is the last thing Paul wants people to remember? “Rejoice!” “Encourage!” – and
does anybody give good encouragement without feeling it genuinely within?  “Live in peace!” – can you be peaceful
if you are feeling angry toward a brother or fearful about the future? There is
strong emotion in all these.

And what is the last thing Paul wants us to remember about God?
How he feels for us – his great love. When I think about all this I wonder if “Greet
each other with Christian love” must mean more to Paul than a handshake and
asking “How are you doing?”

I wonder what it should mean for me.

We so often have our goals all wrong. The NIV translates “Grow to maturity” as “Aim for perfection.” But what
is perfection to Paul? He shows us it is not my “church-taught” definition of
getting up at 5:30 AM instead of 6:00 in order to get in a quiet time, but
rather, it is how we love and are loved, how we rejoice, how we live in peace.

We cannot grow to spiritual maturity without growing in emotional
maturity. We need less talking about what we need to do in church and much more about how we are to feel.

We think of Paul as this great theologian, this great thinker and
he was certainly that. But how about Paul the great feeler? How about the Paul
that would not have given any theological answer to my friend when she lost her
son, but the Paul that would have gone to her, put his arms around her, and
wept. “Be happy with those who are happy, and weep with those who weep.”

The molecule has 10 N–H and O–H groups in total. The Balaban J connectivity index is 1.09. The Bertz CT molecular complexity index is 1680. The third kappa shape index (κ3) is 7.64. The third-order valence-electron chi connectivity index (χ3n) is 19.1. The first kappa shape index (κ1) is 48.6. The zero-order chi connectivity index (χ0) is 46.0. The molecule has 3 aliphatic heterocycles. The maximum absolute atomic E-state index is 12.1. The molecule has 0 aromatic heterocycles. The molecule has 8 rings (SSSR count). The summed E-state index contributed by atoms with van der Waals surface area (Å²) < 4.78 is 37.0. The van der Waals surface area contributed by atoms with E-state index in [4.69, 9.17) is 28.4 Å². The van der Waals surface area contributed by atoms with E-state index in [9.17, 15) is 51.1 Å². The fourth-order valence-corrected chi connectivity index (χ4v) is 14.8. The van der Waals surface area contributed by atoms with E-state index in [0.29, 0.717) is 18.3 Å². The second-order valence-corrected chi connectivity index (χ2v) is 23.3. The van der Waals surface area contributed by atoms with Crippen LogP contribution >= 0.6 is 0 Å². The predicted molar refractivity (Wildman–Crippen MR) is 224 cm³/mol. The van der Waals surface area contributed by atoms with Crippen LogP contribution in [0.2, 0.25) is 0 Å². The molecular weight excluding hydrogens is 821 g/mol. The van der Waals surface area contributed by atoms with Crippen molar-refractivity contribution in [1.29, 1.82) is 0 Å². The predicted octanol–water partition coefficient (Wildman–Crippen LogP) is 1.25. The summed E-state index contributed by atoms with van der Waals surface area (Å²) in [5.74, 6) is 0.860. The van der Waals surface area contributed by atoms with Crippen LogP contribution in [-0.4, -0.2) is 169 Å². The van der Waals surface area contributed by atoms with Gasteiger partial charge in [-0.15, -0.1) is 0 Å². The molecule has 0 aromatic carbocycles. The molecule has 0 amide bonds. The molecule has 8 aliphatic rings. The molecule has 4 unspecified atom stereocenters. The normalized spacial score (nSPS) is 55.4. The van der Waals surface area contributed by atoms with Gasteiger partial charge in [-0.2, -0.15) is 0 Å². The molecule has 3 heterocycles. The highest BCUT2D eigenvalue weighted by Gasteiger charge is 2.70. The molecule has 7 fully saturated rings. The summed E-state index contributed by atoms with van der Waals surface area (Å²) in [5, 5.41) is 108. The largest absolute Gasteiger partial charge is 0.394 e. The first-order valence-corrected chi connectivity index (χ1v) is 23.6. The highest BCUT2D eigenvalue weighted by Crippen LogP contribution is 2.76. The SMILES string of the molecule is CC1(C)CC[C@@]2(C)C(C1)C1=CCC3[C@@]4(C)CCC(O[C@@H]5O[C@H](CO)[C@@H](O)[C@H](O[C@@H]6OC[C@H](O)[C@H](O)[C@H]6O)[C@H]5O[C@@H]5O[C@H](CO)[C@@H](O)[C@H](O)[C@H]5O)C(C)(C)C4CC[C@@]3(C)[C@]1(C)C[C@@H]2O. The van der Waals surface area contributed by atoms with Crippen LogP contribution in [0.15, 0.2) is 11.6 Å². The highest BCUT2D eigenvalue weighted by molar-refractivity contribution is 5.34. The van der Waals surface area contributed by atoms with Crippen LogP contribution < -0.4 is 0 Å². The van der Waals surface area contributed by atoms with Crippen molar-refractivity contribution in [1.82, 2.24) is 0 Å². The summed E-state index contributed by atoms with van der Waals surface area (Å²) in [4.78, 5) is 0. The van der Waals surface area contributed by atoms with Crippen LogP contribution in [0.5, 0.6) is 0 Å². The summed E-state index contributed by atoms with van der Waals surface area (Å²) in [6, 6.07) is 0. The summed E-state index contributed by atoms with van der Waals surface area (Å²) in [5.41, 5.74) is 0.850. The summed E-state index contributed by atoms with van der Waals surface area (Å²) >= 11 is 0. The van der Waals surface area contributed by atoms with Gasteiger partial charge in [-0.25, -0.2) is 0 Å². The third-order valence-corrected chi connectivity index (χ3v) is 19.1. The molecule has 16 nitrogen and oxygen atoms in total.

A final thought as well, what about our witness to the hurting
world? Are people around you looking to follow someone that can recite lots of
Scripture by heart, someone who can win a debate on Jesus being the son of God?
Would that turn them on to the LIFE Jesus offers, would that get them to come
to church with you? Sure, sometimes that is the turning point and that is

But, more often, I think people around us are looking for someone
who knows how to love, feels compassion, someone who knows joy – the kind that
shows on their faces.

What is going to show people that God is real, what is going to
draw people to truth? Paul says in 1 Corinthians 13 that the greatest of
actions, like giving your body to be burned, without love is devoid of
godliness and value.

Our most powerful witness is often not what we say but how others
see we feel our faith. 

The world is not asking us for perfect answers and ultimate logic.
What people are asking Christians is: “Do you love me? Does the life you say
you have in Christ bring you the joy and hope I want in my life? Can I see it
on your face?”

I think if I aim for a little less doing and a whole lot more
feeling I may be a little closer to where God wants me to be.

Bio: Matthew Elliott is on a
journey to understand how God created us to feel.
This has led him to study emotion in the New Testament for his PhD, write
books and articles on emotion, including Feel:
The Power of Listening to Your Heart,
and work to develop the Feel Seminar to teach people what it
means to love God and others from the heart.